I am about to show my true silly soul. It isn’t like it’s the first time. Yet my giggly tale is my particular reference on this word.

About seven years ago I went to an appointment with a cardiologist to have my heart checked. They do that kind of thing when you’re fat and they think you’re gonna explode.

I had basically been given a fairly good report and was sitting in the waiting room when another gentleman came and sat down next to me.

He immediately started chatting freely and was boisterous and filled with stories. I listened carefully because I felt maybe there was some false bravado, covering up his nerves about being in the inner sanctum of a heart doctor.

A few minutes later the cardiologist came out and asked the gent next to me to come back for a consultation. My friend, feeling his oats and comfortable with me, said, “Come on, doc. You can talk in front of him. Give me the news.”

Even though the medicine man, being very professional, was a bit nervous to proffer the report, he obliged. He said, “Sir, it seems you have angina.”

My buddy crinkled his brow. And then a big smile came across his face. He reached up, lightly punched the doctor in the arm, and laughingly replied, “Come on, doc. You almost got me, there. Angina?? You know I’ve got a penis.”

 

 

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Adjure

Words from Dic(tionary)

dictionary with letter A

Adjure (v): to urge or request someone solemnly to do something. e.g. I adjure you to tell the truth.

I have been part of discussions that started out in a desperate attempt to remain civil, often by using fancier language and cautious terminology. I’ve even heard people who were trying to convince me of the error of my ways tell me that they “adjure me” to consider another option.

The end result, in my experience, to those ventures in civility are that they eventually break down and people start slinging their hash instead of sipping their wine and nibbling their cheese.

Now, I DO understand the importance of humane treatment and respectful dialogue. But if you put a cork in a bottle and the pressure builds up, the cork can explode, impaling a near-by victim.

We have to be careful when we go into a situation with great feelings of animosity and bruised emotions, that we don’t merely put off the avalanche of misgivings by trying to build a safety net.

This actually makes things worse. Let me tell you what turns a simple conversation into a heated discussion and ultimately causes it to degrade into a nasty argument.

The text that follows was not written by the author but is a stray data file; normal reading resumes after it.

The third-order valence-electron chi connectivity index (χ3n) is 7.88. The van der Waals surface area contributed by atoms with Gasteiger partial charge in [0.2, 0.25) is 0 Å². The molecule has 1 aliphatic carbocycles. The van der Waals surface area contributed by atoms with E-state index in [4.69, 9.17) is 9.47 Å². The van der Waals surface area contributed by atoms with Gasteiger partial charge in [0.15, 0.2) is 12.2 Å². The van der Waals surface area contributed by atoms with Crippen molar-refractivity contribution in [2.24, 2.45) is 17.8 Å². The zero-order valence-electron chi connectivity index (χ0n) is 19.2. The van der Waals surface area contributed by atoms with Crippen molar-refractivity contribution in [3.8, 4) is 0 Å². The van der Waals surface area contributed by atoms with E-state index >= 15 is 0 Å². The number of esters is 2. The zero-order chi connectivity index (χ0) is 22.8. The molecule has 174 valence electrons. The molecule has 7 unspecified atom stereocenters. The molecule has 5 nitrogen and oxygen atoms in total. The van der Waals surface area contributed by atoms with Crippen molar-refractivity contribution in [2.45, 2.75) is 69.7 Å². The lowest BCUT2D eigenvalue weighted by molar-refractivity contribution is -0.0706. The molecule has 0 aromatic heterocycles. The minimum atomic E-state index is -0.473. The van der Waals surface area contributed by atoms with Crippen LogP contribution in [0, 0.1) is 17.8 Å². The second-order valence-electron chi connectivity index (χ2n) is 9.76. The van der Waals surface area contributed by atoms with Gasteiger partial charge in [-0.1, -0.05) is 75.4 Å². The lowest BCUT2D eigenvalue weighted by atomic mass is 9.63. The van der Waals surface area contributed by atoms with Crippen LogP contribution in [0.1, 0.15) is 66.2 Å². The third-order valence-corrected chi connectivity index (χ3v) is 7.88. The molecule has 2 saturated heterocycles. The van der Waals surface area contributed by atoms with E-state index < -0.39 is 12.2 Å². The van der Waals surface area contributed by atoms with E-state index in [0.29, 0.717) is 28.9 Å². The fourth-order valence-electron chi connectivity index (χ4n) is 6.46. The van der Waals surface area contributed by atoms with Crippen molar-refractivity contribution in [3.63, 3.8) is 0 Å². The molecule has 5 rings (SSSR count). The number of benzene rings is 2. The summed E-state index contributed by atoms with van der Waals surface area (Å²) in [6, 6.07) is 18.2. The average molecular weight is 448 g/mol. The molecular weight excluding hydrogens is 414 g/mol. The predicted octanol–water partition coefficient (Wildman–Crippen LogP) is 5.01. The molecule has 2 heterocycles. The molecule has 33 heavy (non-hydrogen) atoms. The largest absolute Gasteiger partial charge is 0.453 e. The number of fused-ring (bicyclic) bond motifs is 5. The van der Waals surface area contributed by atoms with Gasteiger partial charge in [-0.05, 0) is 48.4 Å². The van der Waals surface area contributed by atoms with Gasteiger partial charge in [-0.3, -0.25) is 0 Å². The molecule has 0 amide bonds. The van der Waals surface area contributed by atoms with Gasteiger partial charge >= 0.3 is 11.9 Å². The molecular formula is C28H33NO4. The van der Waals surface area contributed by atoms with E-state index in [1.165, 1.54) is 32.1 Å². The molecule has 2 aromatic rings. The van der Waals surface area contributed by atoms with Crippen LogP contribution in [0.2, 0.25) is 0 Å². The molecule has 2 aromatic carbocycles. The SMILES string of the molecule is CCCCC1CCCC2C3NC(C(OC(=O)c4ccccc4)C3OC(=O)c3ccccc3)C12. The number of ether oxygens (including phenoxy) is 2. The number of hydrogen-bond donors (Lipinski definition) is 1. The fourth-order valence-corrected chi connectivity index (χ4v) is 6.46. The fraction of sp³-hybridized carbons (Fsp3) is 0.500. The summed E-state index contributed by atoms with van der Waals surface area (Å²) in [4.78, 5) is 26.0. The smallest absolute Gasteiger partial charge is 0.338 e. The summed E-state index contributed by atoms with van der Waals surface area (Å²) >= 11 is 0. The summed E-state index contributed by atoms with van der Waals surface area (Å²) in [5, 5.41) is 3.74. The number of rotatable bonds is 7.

1. Unrealistic expectation. If people are mad, they’re mad. Setting rules for the dialogue only makes them madder.

2. When we try to hide our true sensations behind words like “adjure,” we end up coming across as condescending. (“Well, I guess I didn’t expect you to understand, given your situation.”) Condescension is what changes a normal conversation into a heated discussion.

3. Abandoning the subject. Once we feel someone has been condescending to us, the leap to rampaging usually occurs when we completely abandon the present subject, to attack the other individual personally. It can be bringing up the past, pointing out a foible that you’ve never mentioned before, or just attributing to the partner in conversation a series of assertions that he or she deems to be lies.

So how can we resolve a conflict without becoming either “hoity-toity” or turning the situation into an episode of The Fight Club?

My suggestion is this: don’t let moments pass.

If something occurs to you NOW, say it. By the time you share it later, it is completely blown out of proportion. Also, in the first fruits of frustration, we are more pliable about being wrong than we are when our hurts and pains have fermented in our brains.

Always keep in mind that big, unusual words–terminology grabbed to express supremacy–are usually received as an attack on the intelligence of the hearer.

You don’t have to agree with that, but I think when you let the sun set on your anger, you always wake up in the morning … certain that you’re right.